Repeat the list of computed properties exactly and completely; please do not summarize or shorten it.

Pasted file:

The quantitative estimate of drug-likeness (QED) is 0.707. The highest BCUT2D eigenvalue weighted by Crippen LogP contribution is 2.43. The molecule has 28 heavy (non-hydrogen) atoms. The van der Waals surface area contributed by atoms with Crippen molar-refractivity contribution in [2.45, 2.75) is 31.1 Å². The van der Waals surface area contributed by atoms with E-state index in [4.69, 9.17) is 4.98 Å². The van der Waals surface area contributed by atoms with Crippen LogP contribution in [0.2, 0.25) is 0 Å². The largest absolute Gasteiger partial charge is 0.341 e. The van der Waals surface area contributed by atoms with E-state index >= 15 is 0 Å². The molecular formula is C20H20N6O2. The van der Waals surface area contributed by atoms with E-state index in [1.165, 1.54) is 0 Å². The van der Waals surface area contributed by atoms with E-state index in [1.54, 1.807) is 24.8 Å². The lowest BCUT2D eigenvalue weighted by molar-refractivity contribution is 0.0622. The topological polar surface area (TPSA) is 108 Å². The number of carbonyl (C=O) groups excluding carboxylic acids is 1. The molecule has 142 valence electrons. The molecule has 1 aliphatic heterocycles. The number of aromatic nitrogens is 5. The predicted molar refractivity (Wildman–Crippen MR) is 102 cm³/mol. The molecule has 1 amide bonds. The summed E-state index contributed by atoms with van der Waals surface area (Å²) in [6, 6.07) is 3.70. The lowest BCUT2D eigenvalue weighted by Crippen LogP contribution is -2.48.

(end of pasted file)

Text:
The quantitative estimate of drug-likeness (QED) is 0.707. The highest BCUT2D eigenvalue weighted by Crippen LogP contribution is 2.43. The molecule has 28 heavy (non-hydrogen) atoms. The van der Waals surface area contributed by atoms with Crippen molar-refractivity contribution in [2.45, 2.75) is 31.1 Å². The van der Waals surface area contributed by atoms with E-state index in [4.69, 9.17) is 4.98 Å². The van der Waals surface area contributed by atoms with Crippen LogP contribution in [0.2, 0.25) is 0 Å². The largest absolute Gasteiger partial charge is 0.341 e. The van der Waals surface area contributed by atoms with E-state index >= 15 is 0 Å². The molecular formula is C20H20N6O2. The van der Waals surface area contributed by atoms with E-state index in [1.165, 1.54) is 0 Å². The van der Waals surface area contributed by atoms with E-state index in [1.54, 1.807) is 24.8 Å². The lowest BCUT2D eigenvalue weighted by molar-refractivity contribution is 0.0622. The topological polar surface area (TPSA) is 108 Å². The number of carbonyl (C=O) groups excluding carboxylic acids is 1. The molecule has 142 valence electrons. The molecule has 1 aliphatic heterocycles. The number of aromatic nitrogens is 5. The predicted molar refractivity (Wildman–Crippen MR) is 102 cm³/mol. The molecule has 1 amide bonds. The summed E-state index contributed by atoms with van der Waals surface area (Å²) in [6, 6.07) is 3.70. The lowest BCUT2D eigenvalue weighted by Crippen LogP contribution is -2.48.